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For the newcomers: How to thrive at your first Kentucky Derby

The Churchill Downs entrance features a might a statue of Barbaro, a popular race horse and past Derby champion, who died in 2007 at the age of 4.
William Padmore
The Churchill Downs entrance features a might a statue of Barbaro, a popular race horse and past Derby champion.

This is a story for Kentucky Derby noobs. LPM’s William Padmore has three things you need to know to survive your first Derby.

In the basement of Rodes clothing store in Louisville, tailors and stylists move at an aggressive pace.

With a surgeon’s precision, Bruce Mayberry steam presses garments from a long row suspended above him, each one vibrant as an Easter egg.

Rodes has been tailoring outfits in Louisville since 1914. They are one of dozens of tailors and milliners working late hours for the season. Jordan Young curates the outfits for the women’s section.

Rode's Women's Buyer Jordan Young stands in front of a hat rack filled with colorful hats made for Derby
William Padmore, Louisville Public Media
Rode's Women's Buyer Jordan Young stands in front of a hat rack filled with colorful hats.

“I think as the attendance grows and as interest grows, the whole shift of ‘what are people wearing?’ and everyone looking at that also kind of grows too,” Young said.

After speaking with fans, tailors, tourism leaders and track aficionados, I landed on three important points.

  1. The outfit is crucial, whether you’re making a couture investment or just want to go a little bit wild. 
  2. There are tons of things to do outside the race itself.
  3. Once you get to the track, get into the spirit but not too spirited. 

I’m still finishing my personal stylings for the track, and I’m planning for fickle Louisville weather.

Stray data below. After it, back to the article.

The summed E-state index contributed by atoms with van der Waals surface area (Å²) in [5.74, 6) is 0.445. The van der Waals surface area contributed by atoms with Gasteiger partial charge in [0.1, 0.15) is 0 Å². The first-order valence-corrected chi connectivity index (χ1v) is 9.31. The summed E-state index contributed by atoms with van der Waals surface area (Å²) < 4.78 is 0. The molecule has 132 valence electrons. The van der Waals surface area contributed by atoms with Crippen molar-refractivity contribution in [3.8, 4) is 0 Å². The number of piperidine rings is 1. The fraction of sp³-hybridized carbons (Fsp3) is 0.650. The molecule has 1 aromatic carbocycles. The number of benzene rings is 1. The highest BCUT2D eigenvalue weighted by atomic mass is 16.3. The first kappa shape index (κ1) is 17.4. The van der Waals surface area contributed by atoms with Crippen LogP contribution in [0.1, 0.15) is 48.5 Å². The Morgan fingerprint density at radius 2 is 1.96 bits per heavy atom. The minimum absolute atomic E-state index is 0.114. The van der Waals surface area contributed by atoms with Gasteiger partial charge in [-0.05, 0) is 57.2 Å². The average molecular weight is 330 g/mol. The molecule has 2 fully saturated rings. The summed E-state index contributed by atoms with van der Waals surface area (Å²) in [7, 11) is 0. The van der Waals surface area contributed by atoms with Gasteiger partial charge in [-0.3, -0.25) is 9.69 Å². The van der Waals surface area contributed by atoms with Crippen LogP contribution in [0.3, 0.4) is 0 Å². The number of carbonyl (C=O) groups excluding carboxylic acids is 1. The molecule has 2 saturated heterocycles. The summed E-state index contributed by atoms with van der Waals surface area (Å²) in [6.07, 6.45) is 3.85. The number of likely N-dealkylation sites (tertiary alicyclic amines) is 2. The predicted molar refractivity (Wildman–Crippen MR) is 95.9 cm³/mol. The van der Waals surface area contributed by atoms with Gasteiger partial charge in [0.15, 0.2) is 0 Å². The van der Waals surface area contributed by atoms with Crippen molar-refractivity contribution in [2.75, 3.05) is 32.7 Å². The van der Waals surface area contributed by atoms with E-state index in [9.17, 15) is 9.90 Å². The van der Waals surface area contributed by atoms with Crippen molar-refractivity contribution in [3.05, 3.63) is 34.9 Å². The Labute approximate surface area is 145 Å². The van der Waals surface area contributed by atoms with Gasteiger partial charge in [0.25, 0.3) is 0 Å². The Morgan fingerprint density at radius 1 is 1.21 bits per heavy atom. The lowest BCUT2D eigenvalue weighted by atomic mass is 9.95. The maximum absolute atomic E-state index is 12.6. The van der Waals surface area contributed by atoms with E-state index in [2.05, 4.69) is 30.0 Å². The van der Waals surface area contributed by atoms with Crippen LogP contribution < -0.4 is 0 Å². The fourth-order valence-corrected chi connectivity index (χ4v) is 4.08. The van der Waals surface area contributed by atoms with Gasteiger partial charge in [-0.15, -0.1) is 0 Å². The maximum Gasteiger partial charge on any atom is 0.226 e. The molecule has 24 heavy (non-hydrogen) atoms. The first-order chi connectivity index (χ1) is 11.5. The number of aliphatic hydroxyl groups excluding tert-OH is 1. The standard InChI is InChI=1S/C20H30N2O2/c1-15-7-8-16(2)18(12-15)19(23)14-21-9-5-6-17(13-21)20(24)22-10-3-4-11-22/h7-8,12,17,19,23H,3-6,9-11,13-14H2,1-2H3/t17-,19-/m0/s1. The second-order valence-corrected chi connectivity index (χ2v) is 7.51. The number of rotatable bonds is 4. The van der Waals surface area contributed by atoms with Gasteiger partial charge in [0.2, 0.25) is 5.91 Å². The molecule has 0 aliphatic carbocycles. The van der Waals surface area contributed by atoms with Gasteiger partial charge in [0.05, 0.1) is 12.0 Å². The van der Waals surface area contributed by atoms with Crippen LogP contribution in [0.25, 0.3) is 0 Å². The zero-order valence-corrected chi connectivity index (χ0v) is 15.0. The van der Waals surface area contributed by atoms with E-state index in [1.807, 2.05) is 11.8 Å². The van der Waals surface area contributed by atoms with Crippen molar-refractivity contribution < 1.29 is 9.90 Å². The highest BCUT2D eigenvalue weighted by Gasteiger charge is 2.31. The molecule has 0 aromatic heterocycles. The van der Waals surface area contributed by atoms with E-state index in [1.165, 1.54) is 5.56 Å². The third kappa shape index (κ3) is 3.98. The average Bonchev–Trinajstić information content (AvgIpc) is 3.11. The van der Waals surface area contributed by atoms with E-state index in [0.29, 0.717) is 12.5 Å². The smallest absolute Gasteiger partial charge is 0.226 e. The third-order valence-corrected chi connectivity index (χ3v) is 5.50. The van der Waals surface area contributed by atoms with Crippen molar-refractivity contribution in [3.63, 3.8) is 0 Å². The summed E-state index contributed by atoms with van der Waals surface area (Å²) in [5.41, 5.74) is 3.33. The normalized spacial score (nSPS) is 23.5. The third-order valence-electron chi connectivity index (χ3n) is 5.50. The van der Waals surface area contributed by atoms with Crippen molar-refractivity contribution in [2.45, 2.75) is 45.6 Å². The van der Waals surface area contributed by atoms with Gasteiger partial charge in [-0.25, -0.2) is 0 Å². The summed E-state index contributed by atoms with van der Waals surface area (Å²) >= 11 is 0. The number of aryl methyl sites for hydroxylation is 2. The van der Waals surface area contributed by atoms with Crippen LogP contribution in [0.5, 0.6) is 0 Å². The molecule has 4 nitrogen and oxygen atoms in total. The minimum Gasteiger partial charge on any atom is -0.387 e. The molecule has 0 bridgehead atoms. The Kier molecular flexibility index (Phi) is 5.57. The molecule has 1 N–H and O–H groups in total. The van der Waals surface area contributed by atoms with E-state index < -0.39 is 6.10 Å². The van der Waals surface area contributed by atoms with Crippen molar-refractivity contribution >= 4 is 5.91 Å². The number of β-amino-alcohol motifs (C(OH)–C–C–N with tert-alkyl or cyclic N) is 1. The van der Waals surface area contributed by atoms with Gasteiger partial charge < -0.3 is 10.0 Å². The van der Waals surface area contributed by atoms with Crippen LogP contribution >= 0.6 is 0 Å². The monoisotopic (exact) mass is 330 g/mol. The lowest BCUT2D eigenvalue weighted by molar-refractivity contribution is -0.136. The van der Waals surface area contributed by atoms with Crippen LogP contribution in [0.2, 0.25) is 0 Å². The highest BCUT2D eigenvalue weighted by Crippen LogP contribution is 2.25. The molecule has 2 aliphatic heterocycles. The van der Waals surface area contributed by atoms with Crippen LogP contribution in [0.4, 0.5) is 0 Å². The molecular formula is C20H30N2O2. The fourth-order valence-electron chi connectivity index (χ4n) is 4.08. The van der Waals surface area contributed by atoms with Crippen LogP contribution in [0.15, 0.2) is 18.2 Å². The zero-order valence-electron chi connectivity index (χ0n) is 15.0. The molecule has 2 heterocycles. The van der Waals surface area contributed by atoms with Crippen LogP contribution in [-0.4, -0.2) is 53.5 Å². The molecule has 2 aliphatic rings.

“The thing about Louisville that you'll understand is that we could have any kind of weather on the first Saturday of May,” said Chris Burns, another stylist at Rodes. “It could be 90 degrees and sunny. It can be 30 degrees and snowing. And we have had both.”

Whether you brought your good credit cards to a place like Rodes, where a suit coat can cost upwards of $1,000, or you’re throwing together a look from your own closet, don’t be afraid to peacock a little.

Number two: Something to do

Wikimedia Commons

Doug Bennett, Executive Vice President at Louisville Tourism, said the popularity of Kentucky Derby Festival events have grown over the years. Visitors can join locals for the Steamboat Race, the Chow Wagon and other events in the two weeks leading up to the big day.

“I like the Kentucky Derby Museum’s ball,” Bennett said. “It's one of the older ones, you're right there at Churchill Downs. And you know, in a couple days, there are going to be thousands of people where there are just a few.”

Premiere events before Saturday include Oaks Day Friday, when the fillies race for lilies, and Thurby which track officials bill as the race for people from the area.

Bennett said he expects all three days of racing to approach or exceed 100,000 attendees.

“Make your restaurant or hotel reservation if you can find them at this point,” Bennett said, referring to last minute Derby visitors.

And, if everything is booked, there’s no shame in celebrating the day at a bar or local party; just ask around.

Number 3: Taking it all in on the big day

Seeing the twin spires up close is to be in the presence of history, and you can feel all 150 years.

The anticipation of a huge event was in the air on my first visit to Churchill Downs.

Greg Bush, executive Director for Special Projects at the Downs, stands at a teller booth in a multicolored shirt.jpg
William Padmore
Greg Bush, executive Director for Special Projects at Churchill Downs.

Greg Bush is Vice President for Special Projects. He said he hopes fans come for a good time in a safe environment. General admission tickets this year start at $275, but Bush emphasized that the ticket includes the cost of general access food and drink. He encourages folks to pace themselves.

Those mint juleps, I heard, can hit hard.

“When you’re at the Downs we want everyone to be happy and enjoy themselves, but they must behave,” Bush said.

And while the pomp and circumstance I’ll see on Saturday is already clear, it is in its simplest form a horse race. And I’ll be betting.

My strategy is simple: Show up at Churchill Downs Saturday and pick the horse with the weirdest name.

William is LPM's "All Things Considered" host. Email William at wpadmore@lpm.org.

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